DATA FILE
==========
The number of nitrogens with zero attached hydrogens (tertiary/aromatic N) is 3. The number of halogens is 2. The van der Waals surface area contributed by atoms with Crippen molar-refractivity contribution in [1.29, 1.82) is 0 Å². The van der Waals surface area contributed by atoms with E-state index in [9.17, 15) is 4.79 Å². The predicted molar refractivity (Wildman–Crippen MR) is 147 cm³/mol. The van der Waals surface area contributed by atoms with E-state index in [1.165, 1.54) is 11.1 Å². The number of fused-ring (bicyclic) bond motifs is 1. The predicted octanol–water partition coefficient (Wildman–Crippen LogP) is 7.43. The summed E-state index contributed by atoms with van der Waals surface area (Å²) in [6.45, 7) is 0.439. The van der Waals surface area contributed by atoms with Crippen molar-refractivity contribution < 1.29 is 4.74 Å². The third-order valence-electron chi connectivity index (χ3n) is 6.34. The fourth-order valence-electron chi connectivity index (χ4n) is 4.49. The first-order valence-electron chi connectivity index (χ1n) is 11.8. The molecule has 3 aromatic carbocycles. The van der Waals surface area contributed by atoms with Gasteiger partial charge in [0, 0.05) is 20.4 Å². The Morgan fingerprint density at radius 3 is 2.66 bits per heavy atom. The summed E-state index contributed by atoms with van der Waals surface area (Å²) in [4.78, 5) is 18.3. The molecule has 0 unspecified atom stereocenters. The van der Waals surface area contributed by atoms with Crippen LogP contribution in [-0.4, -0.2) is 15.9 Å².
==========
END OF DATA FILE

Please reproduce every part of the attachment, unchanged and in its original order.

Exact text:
The number of nitrogens with zero attached hydrogens (tertiary/aromatic N) is 3. The number of halogens is 2. The van der Waals surface area contributed by atoms with Crippen molar-refractivity contribution in [1.29, 1.82) is 0 Å². The van der Waals surface area contributed by atoms with E-state index in [9.17, 15) is 4.79 Å². The predicted molar refractivity (Wildman–Crippen MR) is 147 cm³/mol. The van der Waals surface area contributed by atoms with E-state index in [1.165, 1.54) is 11.1 Å². The number of fused-ring (bicyclic) bond motifs is 1. The predicted octanol–water partition coefficient (Wildman–Crippen LogP) is 7.43. The summed E-state index contributed by atoms with van der Waals surface area (Å²) in [6.45, 7) is 0.439. The van der Waals surface area contributed by atoms with Crippen molar-refractivity contribution < 1.29 is 4.74 Å². The third-order valence-electron chi connectivity index (χ3n) is 6.34. The fourth-order valence-electron chi connectivity index (χ4n) is 4.49. The first-order valence-electron chi connectivity index (χ1n) is 11.8. The molecule has 3 aromatic carbocycles. The van der Waals surface area contributed by atoms with Gasteiger partial charge in [0, 0.05) is 20.4 Å². The Morgan fingerprint density at radius 3 is 2.66 bits per heavy atom. The summed E-state index contributed by atoms with van der Waals surface area (Å²) in [4.78, 5) is 18.3. The molecule has 0 unspecified atom stereocenters. The van der Waals surface area contributed by atoms with Crippen LogP contribution in [-0.4, -0.2) is 15.9 Å².